71 parked for 16 years

I last drove her 16 years ago and now am ready to get her on the road again. No longer have the patience or time to do the work myself, like I did the first time around (everything was perfect last time I drove
it). I would appreciate recommendations of corvette repair / restoration shops in the NW Houston area. You can also email at tkdfans at flash dot net.
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You might want to buy a running one instead. Some of these shops will charge you enough to buy a nice running car.
There are a couple I have seen that really get ripped on Corvette Forum, but I think they are on the south side, so you are safe away from them.
After 16 years, I see the following:
1. Brakes - it goes without saying. the easiest is to unbolt the old calipers, trade for SS sleeved calipers. $400 +/- $50 most places and they will take you about 2 to 3 hours to do.
2. Carb - it is probably filled with dried crud and varnish. $15 kit for a Q-Jet, an hour to take it apart, let it soak overnight in solution, an hour to put it back together and on the car. Shop will hit you for $200 to $300 for that. The usual problem is the well plugs leaking. Many web sites cover it. Search "Q-Jet rebuild". Basically, you can re-peen them with a small hammer and punch, then epoxy over them to seal.
3. Interior - moldy. Unless it was in the middle of the desert, it probably is. Only real cure is remove the moldy carpet and replace. Seats might clean with a bucket of half & half water and bleach and a day or two of soaking up sunlight. Pick a hot sunny day, pull the top/tops off, and let it soak up some rays until the sun goes down. I do this when I wash them out. Park them in the back yard, put the tops about 10 am once the sun is high, and close them up about 7. Carpet will run about $300 and a full Saturday afternoon. Shop will hit you for $1000 easily.
4. Restarting the engine - go see the "restart ..79" thread down below, or before, or however your reader works.
Then the rest depends on what shape the car is in.
Paint, most need a painter and have to figure $4000 to $10,000 with most averaging around $6000 recently.
Chrome - a couple of chrome shops have told me it is cheaper and better to buy new or in stock rechromed bumpers than to have yours chromed. So unless you have a local chrome shop, you might think about that. This is a bit of work, and can take a day or so to remove and replace.
Rust - this can be a killer. You cold have a rusted frame, brake lines, and so on. If that is the case, it is really easiest to remove the body and get in there right. If a shop does it, you can begin seeing $10,000 real fast for them to pull the body and do any work.
If it is more intense, and you are after a restoration, you can figure $20,000 minimum with few parts and not rare parts. $30,000 seems like a more common number these days and again, parts. If your '71 is something special, rare, or in really bad shape, figure a restoration could get to $50,000 before you know it.
I know you may want to do the shop for many reasons, but I've never have been big on shops. And even less after a guy on Corvette Forum with a '65 coupe was charged $665 by MSI (Motor Sports I???) in Sacramento to remove the bolt and bushing from one trailing arm.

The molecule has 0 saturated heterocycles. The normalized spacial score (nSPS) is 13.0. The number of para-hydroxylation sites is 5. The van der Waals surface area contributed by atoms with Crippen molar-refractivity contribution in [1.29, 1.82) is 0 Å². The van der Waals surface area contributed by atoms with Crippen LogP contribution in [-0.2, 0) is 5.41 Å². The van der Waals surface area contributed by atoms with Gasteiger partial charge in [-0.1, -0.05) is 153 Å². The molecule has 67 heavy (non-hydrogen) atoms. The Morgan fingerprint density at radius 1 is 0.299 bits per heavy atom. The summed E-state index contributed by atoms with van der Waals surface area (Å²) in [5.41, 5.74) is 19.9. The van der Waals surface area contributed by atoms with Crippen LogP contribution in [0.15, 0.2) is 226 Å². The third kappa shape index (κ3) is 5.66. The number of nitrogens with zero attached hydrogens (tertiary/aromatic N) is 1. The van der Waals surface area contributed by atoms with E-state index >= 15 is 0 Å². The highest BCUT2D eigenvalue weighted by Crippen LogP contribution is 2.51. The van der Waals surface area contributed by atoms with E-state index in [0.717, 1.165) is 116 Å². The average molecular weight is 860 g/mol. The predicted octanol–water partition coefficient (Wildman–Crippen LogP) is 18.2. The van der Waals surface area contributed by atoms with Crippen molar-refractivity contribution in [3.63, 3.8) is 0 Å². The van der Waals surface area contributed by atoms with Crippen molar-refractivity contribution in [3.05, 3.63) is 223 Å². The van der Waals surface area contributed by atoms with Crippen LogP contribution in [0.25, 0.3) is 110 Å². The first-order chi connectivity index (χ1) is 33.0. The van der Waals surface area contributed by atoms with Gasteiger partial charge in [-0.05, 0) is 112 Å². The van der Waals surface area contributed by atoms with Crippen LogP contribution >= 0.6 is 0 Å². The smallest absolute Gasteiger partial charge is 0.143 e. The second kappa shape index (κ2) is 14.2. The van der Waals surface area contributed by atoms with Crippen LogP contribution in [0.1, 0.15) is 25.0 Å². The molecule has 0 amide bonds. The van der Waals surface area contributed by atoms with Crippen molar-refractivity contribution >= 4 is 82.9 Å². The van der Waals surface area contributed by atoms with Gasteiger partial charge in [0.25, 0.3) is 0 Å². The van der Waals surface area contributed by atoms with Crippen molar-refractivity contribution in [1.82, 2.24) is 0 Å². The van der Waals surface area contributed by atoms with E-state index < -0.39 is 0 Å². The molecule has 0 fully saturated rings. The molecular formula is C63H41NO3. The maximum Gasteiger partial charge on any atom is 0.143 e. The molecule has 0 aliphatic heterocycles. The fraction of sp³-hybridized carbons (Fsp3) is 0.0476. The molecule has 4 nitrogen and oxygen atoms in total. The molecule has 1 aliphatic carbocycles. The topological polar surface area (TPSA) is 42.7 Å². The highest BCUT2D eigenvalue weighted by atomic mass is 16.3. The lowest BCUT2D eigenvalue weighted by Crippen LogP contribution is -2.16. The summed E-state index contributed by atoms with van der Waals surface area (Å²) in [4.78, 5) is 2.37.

Flat rate on that is 1 hour so it should have been $95 plus the $10 bushing cost.
The best bet you could have is join a local Corvette club, and find someone who privately does work like this on the side.

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Tom, thanks for the advice...checking the local corvette clubs is a good idea.
the car has been garaged the entire time, interior and paint is in excellent shape. Some pitted chrome but that's ok for now. I expect the main issues are (as you said) brakes, carb. Probably master cylinder (I restarted the engine about 10 yrs ago and had no brake pedal at all, but has not leaked a single drop of fluid). Tires probably aren't round anymore.
Differential gasket has failed, it leaks. Turbo400 has a small leak at rear. Most anything with a gasket will be suspect. I'm not looking to 'restore', just get it drivable again. I've put kits in the Q-jet before, but never had the knack to get it running well.
I may end up doing the simple things myself, like the brakes. I wanted to check a couple shops and see what it may take for them to handle some of the things I don't want to hassle with like the rear end and transmission.
On the other hand, my first teen driver is about to get their license, I may want to wait another 10 years until all the kids are out of the house ;>)
wrote:

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Plus all the rubber EVERYWHERE is shot. Weatherstripping...suspension bushings Major pain. I looked at a 'Vette that was stored for 5 years and all the rubber rot scared me. They wanted 1500.00 for a '91. I did not run. It sold but took a long time. Maybe for parts. Bill

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Bill, I don't think it will be that bad. All major systems had been restored in the few years before I stopped driving it. Are you saying all systems need major overhaul every 16 years? After restarting the engine, I see major work for brakes, trans, rear end, probably a/c. Weatherstripping should be ok. Suspension may not be ready for the dragstrip but should do for touring around the neighborhood on nice weekends.
-pak
On Thu, 14 Jun 2007 21:09:11 -0500, "bill kolofa"

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